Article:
The Laws Surrounding Wage Discrimination

Equal pay is protected under several federal laws. The four main federal laws prohibiting pay discrimination are the Equal Pay Act, Civil Rights Act of 1964, Age Discrimination in Employment Act of 1967, and American Disabilities Act.

  • Equal Pay Act
  • The Equal Pay Act is an amendment to the Fair Labor Standards Act aimed at eliminating the wage disparity between men and women. The law states no employer should discriminate based on sex by paying unequal wages.

According to the EEOC, the law “provides that employers may not pay unequal wages to men and women who perform jobs that require substantially equal skill, effort and responsibility, and that are performed under similar working conditions within the same establishment.”

Pay can be different if it is based on merit, seniority, quantity, quality of production, or any factors other than sex.

  • Title VII of the Civil Rights Act
  • Not long after the Equal Pay Act, Congress passed the Civil Rights Act to outlaw discrimination based on race, color, religion, sex, or nationality in general. Title VII of the act deals specifically with prohibiting discrimination in the workplace.
  • Age Discrimination in Employment Act
  • This federal law forbids an employer from discriminating against anyone at least 40 years of age. The ADEA deals with discrimination in hiring, statements on age preferences, denial of benefits for older employees, and mandatory retirement. The act only applies to employers with 20 or more employees.
  • Americans with Disabilities Act
  • Passed in 1990, the Americans with Disabilities Act prohibits discrimination based on disability. It is similar to Title VII of the Civil Rights Act but also requires employers to provide accommodations to employees with disabilities.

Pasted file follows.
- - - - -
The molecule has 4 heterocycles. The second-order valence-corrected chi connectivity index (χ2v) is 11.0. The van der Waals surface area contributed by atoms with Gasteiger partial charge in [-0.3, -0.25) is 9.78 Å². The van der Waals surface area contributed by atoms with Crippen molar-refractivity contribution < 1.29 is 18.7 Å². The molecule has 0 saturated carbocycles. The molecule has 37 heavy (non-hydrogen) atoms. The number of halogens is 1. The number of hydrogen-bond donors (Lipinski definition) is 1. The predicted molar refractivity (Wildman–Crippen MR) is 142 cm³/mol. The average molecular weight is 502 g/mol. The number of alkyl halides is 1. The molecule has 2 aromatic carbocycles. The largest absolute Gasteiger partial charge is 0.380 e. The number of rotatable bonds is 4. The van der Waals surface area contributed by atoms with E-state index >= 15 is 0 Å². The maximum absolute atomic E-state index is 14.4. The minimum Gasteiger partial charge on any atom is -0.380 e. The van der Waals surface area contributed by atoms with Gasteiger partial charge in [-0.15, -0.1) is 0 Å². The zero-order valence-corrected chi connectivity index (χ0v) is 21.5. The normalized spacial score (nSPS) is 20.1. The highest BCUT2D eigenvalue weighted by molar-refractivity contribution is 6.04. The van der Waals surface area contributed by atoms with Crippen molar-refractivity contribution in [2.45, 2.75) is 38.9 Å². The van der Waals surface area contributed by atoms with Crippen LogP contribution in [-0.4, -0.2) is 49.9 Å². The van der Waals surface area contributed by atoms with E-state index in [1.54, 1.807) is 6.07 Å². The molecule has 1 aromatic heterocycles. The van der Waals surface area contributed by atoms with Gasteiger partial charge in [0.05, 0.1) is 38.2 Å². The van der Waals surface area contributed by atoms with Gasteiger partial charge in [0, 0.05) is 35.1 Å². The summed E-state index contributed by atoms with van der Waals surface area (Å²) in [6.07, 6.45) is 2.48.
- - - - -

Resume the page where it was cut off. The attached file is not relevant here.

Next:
Proving Wage Discrimination Gender Bias

Proving compensation discrimination based on sex is notoriously difficult. Despite hundreds of complaints sent to the EEOC every year, only a fraction actually lead to a resolution.

The reason is that an employer can argue the difference in pay was justified by the exclusions in the Equal Pay Act. For example, an employer can say that the difference in wages between a man and woman with a substantially equal job is based on the quality of output or seniority.

The Equal Pay Act also says a difference in pay is acceptable as long as it is based “on any other factor other than sex.” This means an employer can say that the man asked for a raise when the woman did not or took a few more courses relevant to the job.

Finding out the salary of a counterpart is also difficult yet important in proving wage discrimination.


Past Wage Discrimination Cases

Although wage discrimination cases are difficult to prove, many people have successfully brought claims against discriminating employers. These are a few examples.

  • Heidi Wilson vs. Citicorp
  • In 2009, Heidi Wilson was promoted to a managerial position at Citicorp, a subsidiary of Citibank, but did not receive a bonus like her male predecessor. After being bypassed for a bonus again in 2011, she requested a market analysis on the company and was subsequently fired.

Wilson sued the company under the Equal Pay Act and received a check for nearly $240,000 in back pay.

  • Kangela Moore vs. New York City
  • Kangela Moore worked as a school safety agent for more than two decades until she found out that she was making $7,000 less than men working similar jobs. She sued the city along with 5,000 other school safety agents. The city eventually settled the class-action lawsuit for $38 million.

  • Lawry’s Restaurants Class-Action Lawsuit
  • Men have successfully filed wage discrimination lawsuits as well. In 2009, Lawry’s Restaurants agreed to a settlement of more than $1 million for allegedly failing to hire men into food server positions.

 

“Sex discrimination, against men and women alike, continues to be a problem in the 21st century workplace,” EEOC Acting Chairman Stuart J. Ishimaru said in a statement at the time. “This case should remind corporate America that employment decisions must be based on merit and ability to do the job – not on gender stereotypes.”